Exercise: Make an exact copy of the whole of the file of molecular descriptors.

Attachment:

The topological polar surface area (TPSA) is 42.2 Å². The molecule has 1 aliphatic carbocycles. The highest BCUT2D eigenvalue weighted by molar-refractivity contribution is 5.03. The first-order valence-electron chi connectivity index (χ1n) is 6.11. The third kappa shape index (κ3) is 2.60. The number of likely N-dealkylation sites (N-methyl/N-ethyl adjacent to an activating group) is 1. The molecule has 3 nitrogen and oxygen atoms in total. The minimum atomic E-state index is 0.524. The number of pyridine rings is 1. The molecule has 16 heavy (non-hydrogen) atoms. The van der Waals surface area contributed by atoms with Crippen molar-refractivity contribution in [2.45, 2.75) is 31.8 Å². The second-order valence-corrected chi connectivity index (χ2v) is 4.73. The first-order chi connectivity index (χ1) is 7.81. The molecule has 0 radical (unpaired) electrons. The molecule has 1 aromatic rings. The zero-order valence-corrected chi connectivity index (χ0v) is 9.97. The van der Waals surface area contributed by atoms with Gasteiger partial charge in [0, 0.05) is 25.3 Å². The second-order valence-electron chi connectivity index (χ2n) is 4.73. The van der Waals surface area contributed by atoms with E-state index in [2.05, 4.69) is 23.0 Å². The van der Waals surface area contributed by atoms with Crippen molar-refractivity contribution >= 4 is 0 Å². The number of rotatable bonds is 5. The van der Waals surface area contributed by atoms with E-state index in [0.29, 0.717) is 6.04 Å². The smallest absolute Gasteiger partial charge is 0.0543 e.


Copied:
The topological polar surface area (TPSA) is 42.2 Å². The molecule has 1 aliphatic carbocycles. The highest BCUT2D eigenvalue weighted by molar-refractivity contribution is 5.03. The first-order valence-electron chi connectivity index (χ1n) is 6.11. The third kappa shape index (κ3) is 2.60. The number of likely N-dealkylation sites (N-methyl/N-ethyl adjacent to an activating group) is 1. The molecule has 3 nitrogen and oxygen atoms in total. The minimum atomic E-state index is 0.524. The number of pyridine rings is 1. The molecule has 16 heavy (non-hydrogen) atoms. The van der Waals surface area contributed by atoms with Crippen molar-refractivity contribution in [2.45, 2.75) is 31.8 Å². The second-order valence-corrected chi connectivity index (χ2v) is 4.73. The first-order chi connectivity index (χ1) is 7.81. The molecule has 0 radical (unpaired) electrons. The molecule has 1 aromatic rings. The zero-order valence-corrected chi connectivity index (χ0v) is 9.97. The van der Waals surface area contributed by atoms with Gasteiger partial charge in [0, 0.05) is 25.3 Å². The second-order valence-electron chi connectivity index (χ2n) is 4.73. The van der Waals surface area contributed by atoms with E-state index in [2.05, 4.69) is 23.0 Å². The van der Waals surface area contributed by atoms with Crippen molar-refractivity contribution >= 4 is 0 Å². The number of rotatable bonds is 5. The van der Waals surface area contributed by atoms with E-state index in [0.29, 0.717) is 6.04 Å². The smallest absolute Gasteiger partial charge is 0.0543 e.